Maybe she’d learned it for a wedding. Marissa had. She’d taught the bride every step of the song and dance, spent long nights by the statue in the city centre going through each tiny motion. The bride insisted- everything needed to be perfect. She was having the dreams, she knew what was coming. The end.

Her end.

The City’s end.

The Kingdom’s end.

No matter how poor the Kingdom’s end was- a slow, pathetic demise, a whimper of an abandoned infant left to the wilderness on a cold night - she wanted her own to be beautiful. White and orange complement each-other well, she supposed.

Yet her beautiful end failed. The groom told nobody about his dreams. He kept quiet, and blamed his warmth on the weather, and never awoke on her perfect day.

Did Amber Eyes want a beautiful end, too? 

Marissa is a songstress. She offers beauty to the world. She couldn’t give that to the bride, but she can give it to her, can’t she?

One, two, three, four.

The dance slows, but it continues. It makes circles across the stage, spirals and curls and loops, looping repeating as long as they can- if only it would never end -

Keep singing. Keep moving. Keep breathing. Dance until she can’t anymore.

Are they the last ones here? She wonders if this was the last time anyone will enter this room. She wouldn’t leave. Marissa is a songstress. She’s needed here. The band plays on a sinking ship until their lungs are too full of water for the sound to get out.

The very last dancers. It almost reminds her of a celebration she once performed for, back when she could say everything would be okay and believe it.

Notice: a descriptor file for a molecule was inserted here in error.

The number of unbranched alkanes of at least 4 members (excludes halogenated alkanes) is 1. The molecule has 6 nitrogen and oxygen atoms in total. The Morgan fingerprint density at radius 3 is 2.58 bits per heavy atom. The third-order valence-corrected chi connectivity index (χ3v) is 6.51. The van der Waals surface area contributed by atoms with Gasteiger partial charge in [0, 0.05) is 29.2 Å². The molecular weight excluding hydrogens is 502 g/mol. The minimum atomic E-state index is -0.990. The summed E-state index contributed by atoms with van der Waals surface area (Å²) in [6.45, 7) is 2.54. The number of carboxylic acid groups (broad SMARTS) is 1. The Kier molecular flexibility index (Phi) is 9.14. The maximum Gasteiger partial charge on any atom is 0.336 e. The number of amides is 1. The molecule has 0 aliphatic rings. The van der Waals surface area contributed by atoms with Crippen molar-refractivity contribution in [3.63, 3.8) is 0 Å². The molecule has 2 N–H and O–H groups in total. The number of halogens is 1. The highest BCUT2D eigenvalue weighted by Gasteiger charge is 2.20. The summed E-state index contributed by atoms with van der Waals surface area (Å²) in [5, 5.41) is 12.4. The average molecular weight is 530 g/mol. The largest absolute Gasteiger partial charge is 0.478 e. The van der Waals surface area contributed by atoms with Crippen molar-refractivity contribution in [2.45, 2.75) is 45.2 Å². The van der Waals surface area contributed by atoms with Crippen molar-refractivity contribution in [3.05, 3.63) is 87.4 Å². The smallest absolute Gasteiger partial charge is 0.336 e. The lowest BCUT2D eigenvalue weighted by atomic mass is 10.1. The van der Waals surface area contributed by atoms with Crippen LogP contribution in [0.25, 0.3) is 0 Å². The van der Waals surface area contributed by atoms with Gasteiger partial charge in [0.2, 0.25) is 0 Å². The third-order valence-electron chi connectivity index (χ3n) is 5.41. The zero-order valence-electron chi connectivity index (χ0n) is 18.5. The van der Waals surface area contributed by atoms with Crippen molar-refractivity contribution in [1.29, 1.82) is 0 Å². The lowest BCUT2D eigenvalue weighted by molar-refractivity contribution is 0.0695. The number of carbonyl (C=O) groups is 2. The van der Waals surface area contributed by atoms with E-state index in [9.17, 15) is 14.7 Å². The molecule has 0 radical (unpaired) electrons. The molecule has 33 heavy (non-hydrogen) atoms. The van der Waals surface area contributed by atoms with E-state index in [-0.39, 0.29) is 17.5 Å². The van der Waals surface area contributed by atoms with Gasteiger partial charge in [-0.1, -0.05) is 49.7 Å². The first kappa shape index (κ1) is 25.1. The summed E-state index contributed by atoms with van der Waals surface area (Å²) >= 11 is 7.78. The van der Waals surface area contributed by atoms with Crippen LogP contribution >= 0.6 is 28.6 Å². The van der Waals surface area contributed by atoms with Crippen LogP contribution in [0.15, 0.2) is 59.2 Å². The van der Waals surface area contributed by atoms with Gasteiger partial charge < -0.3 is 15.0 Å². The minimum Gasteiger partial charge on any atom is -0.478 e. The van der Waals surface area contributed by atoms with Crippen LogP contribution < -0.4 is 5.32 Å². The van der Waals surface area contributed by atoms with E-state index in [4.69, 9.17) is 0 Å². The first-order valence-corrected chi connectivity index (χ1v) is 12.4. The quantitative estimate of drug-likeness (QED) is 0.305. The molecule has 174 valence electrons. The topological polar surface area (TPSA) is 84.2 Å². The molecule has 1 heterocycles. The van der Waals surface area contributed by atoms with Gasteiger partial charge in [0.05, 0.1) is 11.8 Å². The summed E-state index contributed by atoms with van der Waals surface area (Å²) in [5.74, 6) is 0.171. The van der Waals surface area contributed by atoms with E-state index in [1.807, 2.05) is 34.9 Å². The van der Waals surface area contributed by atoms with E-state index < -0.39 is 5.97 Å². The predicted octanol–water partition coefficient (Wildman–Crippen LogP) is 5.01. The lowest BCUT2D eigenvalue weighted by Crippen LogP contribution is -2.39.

Everything went perfectly. No intricate decoration out of place, every guest catered to and satisfied. Her voice did not falter. The King Himself was in attendance, and He personally endorsed her for her work.

Long after wine-dampened socialites and nobles had left, the poor remained. They wouldn’t usually be allowed in such an elegant place as this, but this was a celebration for all. She sang for them, of course. Their dance was far more interesting than the stiff, regal performance of the elites. But all bugs tire, and gradually they dispersed until there was only an empty ballroom and Marissa. 

And her.

They danced long after the music ended, a silent, tipsy whirlwind of lefts and rights and arounds, stepping on feet and almost tumbling over until morning arrived, bugs preparing to start a new day while all they could do was sleep, a tangle of intertwined limbs and wings and antennae.

Marissa never saw her again, but often thought of that girl. She hopes she’s thriving, somehow.

 

Rising from the memory, Marissa notices she’s dragging Amber Eyes through their dance. The songstress pauses, and the stranger she feels she knows so well struggles to pull herself closer. Closer. Shell to shell, face to face, even if the glassy citrine of her eyes can only stare vacantly at the walls.

She hesitates, and takes in a quivering breath. Honey trickles from her eyes .

“Thank-you.”

 

Two slow dancers, last ones out.

 

Marissa doesn’t know how long she cradles the body for. The seeping gold stains her dress.

A flock of maskflies huddle together on a window-sill. The endless rain continues as if nothing is unusual. It’s normal. This is normal.

The quiet is not. It’s odd for the city to be so silent. There’s no singing, only the patter of rain, the occasional chirp of the flies, and the nothingness. The air is filled with peace, rather than fear.

 

“A wonderful crowd,” she muses to nobody in particular, staring into eyes which do not gaze back.

1. one last dance 1262 0 0